The Department of Education reviewed the allegations and related documents. It concluded that Plaintiff did not qualify for a loan discharge:

         After a thorough review of your application, the U.S. Department of Education (ED) has upheld USA Funds' determination that you do not qualify for false certification loan discharge (unauthorized signature/payment) for the following reasons:

• You have provided no collaborating evidence that your name was signed fraudulently on your Federal Family Education Loan Program (FFELP) Federal Stafford Loan Master Promissory Notice on January 4, 2003.
• The promissory note contains several items of information that assist in confirming your identity and by extension your relationship to the loans: name, address, social security number, date of birth and references.
• The Account Summary by Term you provided USA Funds shows that you received FFEL Stafford student loans and federal Perkins student loans that Indiana State University currently holds.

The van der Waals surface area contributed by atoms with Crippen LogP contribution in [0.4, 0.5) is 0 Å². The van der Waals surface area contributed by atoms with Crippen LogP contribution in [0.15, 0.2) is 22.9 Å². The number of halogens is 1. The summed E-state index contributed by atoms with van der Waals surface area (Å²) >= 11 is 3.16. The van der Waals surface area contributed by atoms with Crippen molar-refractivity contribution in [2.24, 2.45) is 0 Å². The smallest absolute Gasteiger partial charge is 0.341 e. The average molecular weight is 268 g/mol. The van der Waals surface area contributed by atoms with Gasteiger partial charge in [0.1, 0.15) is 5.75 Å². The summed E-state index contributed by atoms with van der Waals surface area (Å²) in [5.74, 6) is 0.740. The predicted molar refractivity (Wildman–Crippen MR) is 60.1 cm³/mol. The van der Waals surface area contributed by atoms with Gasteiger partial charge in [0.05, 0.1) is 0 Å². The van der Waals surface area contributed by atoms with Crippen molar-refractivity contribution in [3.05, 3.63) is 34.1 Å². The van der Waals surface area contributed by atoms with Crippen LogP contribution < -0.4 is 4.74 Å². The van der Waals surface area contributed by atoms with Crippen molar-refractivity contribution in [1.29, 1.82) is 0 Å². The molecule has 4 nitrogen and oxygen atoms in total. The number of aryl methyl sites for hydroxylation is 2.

• ED received the enclosed documents from Indiana State University (ISU) Student Financial Aid Office that shows you received Federal Stafford Loans while you attended ISU. You indicated on the Office of Student Financial Aid Federal Stafford Loan Information Form 2004-2005 that you were not a first-time Stafford Loan borrower at ISU and you requested that ISU use the same lender for your federal student loans. Copies of the notices sent to you informing you of your Federal Stafford Loan disbursements dated: August 18, 2003, August 18, 2003, January 3, 2004, April 27, 2004, July 17, 2004, July 21, 2004, July 21, 2004, August 6, 004, August 16, 2004, January 3, 2005, and July 6, 2005. Ten of the financial aid notices were sent to your home address and one notice sent to your mail box at ISU.
This indicates that you were the beneficiary of the loan(s) proceeds to pay for your education. ED has concluded, based on the preponderance of evidence that these loan(s) are authentically yours. As a result of this determination, you ...